“While Dr. Cohen is at the center of this initial partnership, those Digital Futures connections afford countless paths to multi-disciplinary collaboration with academic and industry partners and other community-based organizations to impact this rapidly developing and complex area,” Petersen said.
The nation’s largest aerospace industry supplier, Ohio has more than 550 aerospace companies and three of the nation’s premier aerospace centers. More than 38,000 Ohioans work in the aviation and aerospace industries.
Likewise, UC has deep connections to NASA. Its faculty have improved technology for satellites, space shuttles, space stations and Mars missions. After setting foot on the moon, astronaut Neil Armstrong taught aerospace engineering at UC. UC’s Space Research Institute for Discovery and Exploration is continuing that tradition with research that will expand our reach into the universe, its director Charles Doarn said.
“NASA advanced air mobility mission partnership with Ohio is an excellent platform for UC’s academic efforts in aerospace engineering and our new Space Research Institute,” said Doarn, a UC research professor and director of telemedicine.
Doarn said innovations in aerospace are poised to change the world just as the release of smartphones 15 years ago changed the way we work and live in completely unexpected ways.
“Some people thought telemedicine would never become popular until the pandemic hit and that became the only way you could see your doctor,” he said. “The coming disruptions will require us to change. As an academic institution in Ohio, we want to create opportunities for students to build these new career paths.”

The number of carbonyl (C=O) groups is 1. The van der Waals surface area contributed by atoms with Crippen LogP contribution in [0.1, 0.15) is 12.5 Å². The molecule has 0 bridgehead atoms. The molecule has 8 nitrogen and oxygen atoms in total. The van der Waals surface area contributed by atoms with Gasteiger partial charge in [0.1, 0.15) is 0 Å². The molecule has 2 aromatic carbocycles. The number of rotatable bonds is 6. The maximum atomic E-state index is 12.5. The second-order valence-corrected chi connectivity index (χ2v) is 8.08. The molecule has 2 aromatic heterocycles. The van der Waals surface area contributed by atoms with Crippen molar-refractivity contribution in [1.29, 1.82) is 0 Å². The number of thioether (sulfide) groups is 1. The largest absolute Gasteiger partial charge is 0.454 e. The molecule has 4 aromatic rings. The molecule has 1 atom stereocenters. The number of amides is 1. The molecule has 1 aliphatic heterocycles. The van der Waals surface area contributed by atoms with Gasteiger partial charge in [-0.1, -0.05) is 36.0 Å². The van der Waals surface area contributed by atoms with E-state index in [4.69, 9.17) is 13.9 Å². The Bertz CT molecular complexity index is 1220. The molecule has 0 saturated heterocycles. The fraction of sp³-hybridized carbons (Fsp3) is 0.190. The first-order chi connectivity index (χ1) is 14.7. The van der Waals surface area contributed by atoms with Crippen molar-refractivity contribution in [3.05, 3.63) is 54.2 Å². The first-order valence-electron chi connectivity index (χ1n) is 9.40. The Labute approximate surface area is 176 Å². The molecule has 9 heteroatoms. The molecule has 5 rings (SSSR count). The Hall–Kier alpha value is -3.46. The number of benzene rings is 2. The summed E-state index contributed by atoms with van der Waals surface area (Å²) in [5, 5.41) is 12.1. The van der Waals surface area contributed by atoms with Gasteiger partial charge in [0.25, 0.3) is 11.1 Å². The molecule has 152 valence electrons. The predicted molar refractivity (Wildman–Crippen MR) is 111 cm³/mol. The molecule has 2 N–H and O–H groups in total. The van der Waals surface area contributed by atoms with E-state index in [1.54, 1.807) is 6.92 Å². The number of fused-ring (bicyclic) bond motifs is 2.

UC is a presenting sponsor of this week’s 2021 Ohio Space Forum, a virtual conference in the wake of the COVID-19 pandemic that will bring together government, industry and academic leaders in the fields of space research, operations, exploration and defense.
“In our lifetimes, advanced air mobility technology will likely have utility on other planets, too,” Petersen said. “The safe, affordable, efficient and environmentally friendly means of transporting people and goods will look very different and benefit everyone.”
NASA also is working with transportation officials in Massachusetts, Minnesota, Texas and Florida.
UC is contributing to ODOT’s DriveOhio initiative, which is focused on advancing smart mobility in Ohio and being a one-stop shop for those looking to develop, test and deploy advanced mobility solutions in the state. Last year, UC agreed to help Crown Consulting and NEXA Capital Partners study the economics of drones in Ohio, particularly along the I-71 corridor between Cincinnati, Columbus and Cleveland.
Featured image at top: UC will work with NASA and the Ohio Department of Transportation’s FlyOhio to prepare Ohio for cargo-delivering drones and passenger-carrying air taxis. Photo/Andrew Higley/UC Creative + Brand